Sales and marketing is increasingly informed by the science of data. Reporting and analytics provide greater insight into what you need to do to sell more products and meet revenue goals.
While there’s almost no end to the amount of data one could pore over, the following three key indicators are the sales metrics that matter most:
Sales Metric #1: Talk Time, Then Dials
The knee-jerk reaction is to look at how many dials a day are occurring in the belief that daily activity is the key performance indicator. While call quotas are important, talk time actually helps you answer a key question:
Are meaningful conversations happening?
Are your sales reps having five-minute or 30-second conversations? Typically, longer calls mean there is discussion happening.
Talk time is also a key indicator showing the health of your sales database. You can make 100 dials, but if your talk time is low you may have above average bad data in your list. More dials is an exercise in futility.
If your sales performance analysis indicates that talk time is low, this is an opportunity to step back, clean irrelevant contacts out your sales database and refresh your call list with the right prospects.
Sales Metric #2: Baseline Results, Then Future Close Rates
Comparing a sales rep’s average performance is a key indicator of your sales program’s overall health, especially in terms of consistency over time. This metric is less about closing a certain number of deals in a given month and more about understanding your sales team’s rate of improvement.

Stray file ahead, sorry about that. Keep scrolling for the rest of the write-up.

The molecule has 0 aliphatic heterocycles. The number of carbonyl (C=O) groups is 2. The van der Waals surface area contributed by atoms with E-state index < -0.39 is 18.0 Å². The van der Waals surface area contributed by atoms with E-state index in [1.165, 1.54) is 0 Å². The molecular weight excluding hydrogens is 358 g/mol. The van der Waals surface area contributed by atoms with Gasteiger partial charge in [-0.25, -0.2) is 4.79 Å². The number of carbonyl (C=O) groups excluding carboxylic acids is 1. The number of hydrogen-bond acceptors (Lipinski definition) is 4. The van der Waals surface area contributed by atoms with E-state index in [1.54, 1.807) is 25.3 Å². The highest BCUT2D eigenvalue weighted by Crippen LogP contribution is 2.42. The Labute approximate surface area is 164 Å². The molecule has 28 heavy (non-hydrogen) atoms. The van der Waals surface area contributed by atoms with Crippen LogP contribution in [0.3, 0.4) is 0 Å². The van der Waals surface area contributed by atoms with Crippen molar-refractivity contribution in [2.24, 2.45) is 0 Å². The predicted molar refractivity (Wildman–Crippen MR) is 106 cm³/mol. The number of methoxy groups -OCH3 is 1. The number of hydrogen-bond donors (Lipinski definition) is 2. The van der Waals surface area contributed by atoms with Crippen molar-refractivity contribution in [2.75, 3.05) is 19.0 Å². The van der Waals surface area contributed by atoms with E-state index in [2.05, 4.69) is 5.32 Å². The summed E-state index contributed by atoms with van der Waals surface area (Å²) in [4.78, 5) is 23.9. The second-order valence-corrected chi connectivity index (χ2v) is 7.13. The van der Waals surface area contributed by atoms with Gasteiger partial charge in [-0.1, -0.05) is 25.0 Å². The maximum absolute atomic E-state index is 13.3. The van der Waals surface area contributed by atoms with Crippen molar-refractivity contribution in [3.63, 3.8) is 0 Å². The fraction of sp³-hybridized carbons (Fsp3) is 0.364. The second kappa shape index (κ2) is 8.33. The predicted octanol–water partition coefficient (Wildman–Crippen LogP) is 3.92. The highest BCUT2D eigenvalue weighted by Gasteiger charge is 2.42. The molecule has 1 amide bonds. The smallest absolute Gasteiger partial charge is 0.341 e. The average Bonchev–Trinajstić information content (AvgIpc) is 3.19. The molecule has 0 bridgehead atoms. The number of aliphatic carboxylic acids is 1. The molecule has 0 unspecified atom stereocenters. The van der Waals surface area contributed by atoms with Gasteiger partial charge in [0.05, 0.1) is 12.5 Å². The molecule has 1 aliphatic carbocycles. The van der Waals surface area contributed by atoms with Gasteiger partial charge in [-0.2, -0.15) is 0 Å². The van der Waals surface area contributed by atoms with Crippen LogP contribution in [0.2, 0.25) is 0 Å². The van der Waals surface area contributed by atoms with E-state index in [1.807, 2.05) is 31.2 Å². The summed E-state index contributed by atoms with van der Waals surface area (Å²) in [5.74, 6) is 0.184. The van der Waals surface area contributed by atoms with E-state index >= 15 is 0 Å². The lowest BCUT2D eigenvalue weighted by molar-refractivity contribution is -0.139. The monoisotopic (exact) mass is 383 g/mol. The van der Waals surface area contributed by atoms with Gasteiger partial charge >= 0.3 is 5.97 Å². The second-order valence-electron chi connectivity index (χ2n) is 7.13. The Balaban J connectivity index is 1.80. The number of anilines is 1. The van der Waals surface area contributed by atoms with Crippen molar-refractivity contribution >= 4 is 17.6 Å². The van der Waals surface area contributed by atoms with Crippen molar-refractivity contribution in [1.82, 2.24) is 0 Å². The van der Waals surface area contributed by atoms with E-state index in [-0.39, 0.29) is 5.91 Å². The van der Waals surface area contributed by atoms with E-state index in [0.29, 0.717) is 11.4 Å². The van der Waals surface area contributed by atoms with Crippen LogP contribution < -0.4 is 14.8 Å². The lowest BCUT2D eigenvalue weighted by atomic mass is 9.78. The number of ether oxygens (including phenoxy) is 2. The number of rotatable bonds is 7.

Average performance per sales rep reveals:
- Who is really driving your results
- If your ongoing training efforts are successful
To gather information for this sales metric, start with a baseline number of closed deals per sales rep. One month later, record how many sales each rep made. Do this every month thereafter. Then you can see: If Sally closed five deals in February, did she close seven in March, or five again? What you’re looking to discover is the rate of improvement for each individual team member.
Ideally, you want your entire team to be hitting their mark and exceeding expectations. If you see that some sales reps are underperforming, this is an opportunity to provide more support or training. And, if you are training, the rate of improvement will show whether your training efforts are successful as well.
Sales Metric #3: Average Revenue By Sales Rep
The average revenue sales metric is essentially the litmus test at the end of the road. If you’re focused on improving talk time and working to have all sales team members hitting their goals, it should add up to better bottom-line results.
To further improve your revenue numbers, listen in on sales calls and use a consistent grade form to evaluate the opening, discovery, agreement and close skills of each sales rep. Tracking backward provides even more insight into who is really driving results and who may need to amp up their skill set.
Ready to discover the definitive sales metric-driven formula?